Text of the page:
Anyone who has ever raised an oppositional child knows that they are very good at one thing: opposing you. It is like an unexpected special talent or bonus sporting event that adoptive parents were not expecting. This issue isn’t really about trying to drive us parents crazy. It’s really about gaining their own sense of control out of a chaotic life and a traumatic background. It’s just really hard to remember that after a night with only about 3 hours of sleep and an aching back.
Mary was sick all of Sunday afternoon. She took an unprecedented nap at a friend’s house. When Luke picked her up she had red puffy eyes, a runny nose, and the sniffles that wouldn’t quit. She forced herself miserably through dinner and then begged me for snuggle time. She fell asleep in my arms around 6:30. We put her to bed with some children’s cold medicine and called it a night.
Meanwhile, Carl was hacking up deep phlegm-filled cough from his chest. We gave him some cough medicine and sent him to bed at the regular time. He got up twice for extra snuggles and a cough drop. When both kids were finally asleep, Luke and I thought we were in the clear. We quickly wrapped Christmas presents like fiends and before we knew it the time was 11:30PM. Very late for us old folks.
Of course, this was when the parade of sick children began. It started with a tap-tapping on my shoulder and, “Mommy, I need you.” Mary was throwing up, Carl couldn’t stop coughing. It sounded like a tuberculosis factory. I administered medicine, checked temperatures, and held back hair. By 3:00AM my husband found us all in a pile with pillows and blankets sleeping right outside the bathroom door. After this, we traded places and my husband stayed awake with the sick little chickens while I got some sleep. It was a disaster.
What we did next might shock you. We kept the children home from school. Yes, we called them out of school and made doctor’s appointments for them. Carl was astounded and infuriated with our decision. Around 5 my husband crawled into bed for some shut eye. Big mistake.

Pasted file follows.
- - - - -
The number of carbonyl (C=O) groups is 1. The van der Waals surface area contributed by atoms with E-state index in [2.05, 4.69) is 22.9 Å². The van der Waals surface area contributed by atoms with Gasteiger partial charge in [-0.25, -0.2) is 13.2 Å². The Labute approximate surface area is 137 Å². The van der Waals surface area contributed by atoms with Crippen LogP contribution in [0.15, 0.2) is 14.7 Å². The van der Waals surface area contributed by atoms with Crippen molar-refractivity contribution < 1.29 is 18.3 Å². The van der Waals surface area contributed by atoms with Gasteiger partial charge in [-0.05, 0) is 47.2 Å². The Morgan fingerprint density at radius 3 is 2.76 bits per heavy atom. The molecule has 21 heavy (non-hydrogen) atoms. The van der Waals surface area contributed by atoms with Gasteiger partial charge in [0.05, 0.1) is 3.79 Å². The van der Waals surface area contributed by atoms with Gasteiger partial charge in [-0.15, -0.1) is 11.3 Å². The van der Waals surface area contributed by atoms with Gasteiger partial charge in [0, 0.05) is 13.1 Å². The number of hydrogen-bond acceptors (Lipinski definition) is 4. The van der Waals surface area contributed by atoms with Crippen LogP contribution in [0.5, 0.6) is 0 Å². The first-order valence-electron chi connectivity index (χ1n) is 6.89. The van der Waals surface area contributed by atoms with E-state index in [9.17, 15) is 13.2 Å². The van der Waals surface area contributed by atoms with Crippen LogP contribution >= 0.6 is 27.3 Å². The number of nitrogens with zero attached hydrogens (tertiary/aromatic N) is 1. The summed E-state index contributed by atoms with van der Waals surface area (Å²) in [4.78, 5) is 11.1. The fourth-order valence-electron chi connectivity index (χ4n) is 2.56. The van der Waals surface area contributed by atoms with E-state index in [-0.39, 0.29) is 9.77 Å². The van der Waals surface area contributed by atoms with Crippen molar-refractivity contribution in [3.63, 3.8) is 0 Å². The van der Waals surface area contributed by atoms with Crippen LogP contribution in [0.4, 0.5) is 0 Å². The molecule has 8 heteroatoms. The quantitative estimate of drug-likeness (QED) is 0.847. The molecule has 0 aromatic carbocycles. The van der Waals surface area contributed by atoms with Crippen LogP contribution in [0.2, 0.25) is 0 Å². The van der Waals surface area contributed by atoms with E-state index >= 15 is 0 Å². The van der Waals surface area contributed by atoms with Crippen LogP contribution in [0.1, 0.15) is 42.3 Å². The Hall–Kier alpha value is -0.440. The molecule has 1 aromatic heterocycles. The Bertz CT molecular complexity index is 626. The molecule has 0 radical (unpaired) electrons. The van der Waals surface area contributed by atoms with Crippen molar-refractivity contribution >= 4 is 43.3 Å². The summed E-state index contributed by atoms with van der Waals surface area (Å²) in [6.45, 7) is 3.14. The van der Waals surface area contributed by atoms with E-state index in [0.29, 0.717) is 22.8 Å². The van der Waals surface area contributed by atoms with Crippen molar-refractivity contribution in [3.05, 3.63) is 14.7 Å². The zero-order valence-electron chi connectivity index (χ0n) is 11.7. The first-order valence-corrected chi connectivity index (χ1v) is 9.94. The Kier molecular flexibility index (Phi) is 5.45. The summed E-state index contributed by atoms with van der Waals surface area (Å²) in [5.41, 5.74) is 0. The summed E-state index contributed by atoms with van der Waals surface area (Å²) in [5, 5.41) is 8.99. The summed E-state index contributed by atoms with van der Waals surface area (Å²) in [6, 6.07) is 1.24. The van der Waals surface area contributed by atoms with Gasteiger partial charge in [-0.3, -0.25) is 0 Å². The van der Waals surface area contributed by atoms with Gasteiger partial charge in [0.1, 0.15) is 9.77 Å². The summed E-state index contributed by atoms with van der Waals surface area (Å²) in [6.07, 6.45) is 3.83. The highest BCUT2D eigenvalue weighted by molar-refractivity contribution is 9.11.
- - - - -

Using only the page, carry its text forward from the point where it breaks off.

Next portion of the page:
Carl was ready to go to school at 6. Not to be deterred he came back at 6:30, then at 7. We just didn’t get it. “I am NOT SICK!” he started yelling. He wanted to watch TV. He wanted to play (cough) outside (hack) in the snow (labored wheezing breathe.) Back to bed I sent him with Vick’s vaporub and the humidifier running. As he is crying and wailing about how (gasp, wheeze, guttural coughing fit) unfair and mean I am, Mary decides to join.
My vomitous daughter of the previous night comes out dressed in the full regalia of her sleeveless Christmas Eve gown. Did I mention that the gown is pure white? Or that she has been vomiting poison green phlegmy stuff? She tells us she is ready for school. If they can’t play in the snow or play video games then she is off to school. Carl agrees. Clearly I am crazy for ever thinking they were sick!
Unfortunately for these little chickens, the doctor did not agree with their self-diagnosis. After having both children change into warm clothing (It was 12 degrees outside this morning) Luke takes them in for a check-up. Both children have prescriptions and are ordered into bed for the day with plenty of rest and fluids.
We are all exhausted but I see a small victory. Last night, when they were in the worst throes of discomfort, they sought us out. They came to mom and dad for comfort. Our children have many issues from their past trauma, but one thing is for sure. They are attached to us. After almost 3 years, they trust us to meet their needs. Now if they would only believe us about what it is they actually need!
And home they are now. Despite how adamant Carl was about not being tired, he is fast asleep. Let’s hope we are all a little less grumpy after getting some rest.
**Names have been changed to protect the privacy of those involved.